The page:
The Economist has published an article on photographic film’s “transition from the mass market to the artisanal,” writing that the future is bleak for film as we know it:
Consumers and professionals ditched film first. Then health-care services, which used it for X-rays, shifted to digital scans. The final blow came with the film industry’s switch to digital projection. IHS iSuppli [...] estimates filmmakers consumed 2.5m miles [...] of film each year for the distribution of prints at its height. That was just a few years ago. By 2012 this plunged by two-thirds. In 2015 it will be next to nothing.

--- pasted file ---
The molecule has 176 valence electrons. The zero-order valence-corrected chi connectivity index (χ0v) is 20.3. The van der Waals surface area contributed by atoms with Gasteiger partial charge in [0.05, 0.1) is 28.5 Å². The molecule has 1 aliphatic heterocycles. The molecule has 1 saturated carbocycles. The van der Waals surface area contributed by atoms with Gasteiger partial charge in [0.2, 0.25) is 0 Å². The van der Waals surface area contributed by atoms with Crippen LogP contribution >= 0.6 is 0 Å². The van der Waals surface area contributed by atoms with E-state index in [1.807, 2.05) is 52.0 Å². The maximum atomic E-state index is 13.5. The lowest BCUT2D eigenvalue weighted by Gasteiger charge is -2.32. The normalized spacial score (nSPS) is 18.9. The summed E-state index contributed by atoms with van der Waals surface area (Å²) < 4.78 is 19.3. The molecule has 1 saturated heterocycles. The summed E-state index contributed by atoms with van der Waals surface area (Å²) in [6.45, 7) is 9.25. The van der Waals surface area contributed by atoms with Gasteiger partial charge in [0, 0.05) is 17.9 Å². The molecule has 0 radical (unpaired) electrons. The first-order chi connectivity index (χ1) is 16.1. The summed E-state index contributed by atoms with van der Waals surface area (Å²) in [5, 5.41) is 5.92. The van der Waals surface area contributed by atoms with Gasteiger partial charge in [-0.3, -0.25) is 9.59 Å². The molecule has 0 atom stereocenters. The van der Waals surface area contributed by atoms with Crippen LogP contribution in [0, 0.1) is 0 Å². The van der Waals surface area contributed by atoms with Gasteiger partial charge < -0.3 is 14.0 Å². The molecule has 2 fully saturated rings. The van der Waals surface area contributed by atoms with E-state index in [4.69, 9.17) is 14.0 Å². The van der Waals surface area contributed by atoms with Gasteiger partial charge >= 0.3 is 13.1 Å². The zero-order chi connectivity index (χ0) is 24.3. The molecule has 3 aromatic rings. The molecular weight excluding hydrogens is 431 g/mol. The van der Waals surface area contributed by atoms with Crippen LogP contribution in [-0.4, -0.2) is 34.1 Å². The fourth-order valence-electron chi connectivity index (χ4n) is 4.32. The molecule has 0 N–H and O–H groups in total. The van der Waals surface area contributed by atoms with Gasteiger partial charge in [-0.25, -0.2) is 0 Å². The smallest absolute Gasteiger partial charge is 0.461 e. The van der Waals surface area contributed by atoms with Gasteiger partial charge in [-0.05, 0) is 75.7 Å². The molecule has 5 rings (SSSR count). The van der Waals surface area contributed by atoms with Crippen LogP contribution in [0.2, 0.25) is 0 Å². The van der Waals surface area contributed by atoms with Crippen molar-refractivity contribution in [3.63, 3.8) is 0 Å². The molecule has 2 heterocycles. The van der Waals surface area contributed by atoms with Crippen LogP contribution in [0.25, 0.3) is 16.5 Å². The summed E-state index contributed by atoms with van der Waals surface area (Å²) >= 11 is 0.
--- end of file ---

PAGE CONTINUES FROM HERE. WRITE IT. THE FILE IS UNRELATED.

The problem facing the industry isn’t the complete lack of demand among photographers — there will always be people passionate about analog photography — but rather economies of scale:
[Robert] Burley says that after years of talking with the workers, chemists and engineers that ran the plants he foresees a tipping point beyond which consistent quality photographic film will be impossible to make because of the scale necessary to maintain operations. [...] Mr Burley showers praise on the Impossible Project. Yet it could only succeed because its product need not be consistent. Compared to standard photographic film, each instant print is messier and unpredictable. It is the exception that proves the rule, he says.
It takes massive operations to produce the consistently high-quality (and cheap) films that professional photographers expect. If you lose scale, quality and consistency go down and price goes up — exactly what we saw when instant film manufacturing passed from Polaroid to The Impossible Project.
Rage, rage against the dying of the dark [The Economist]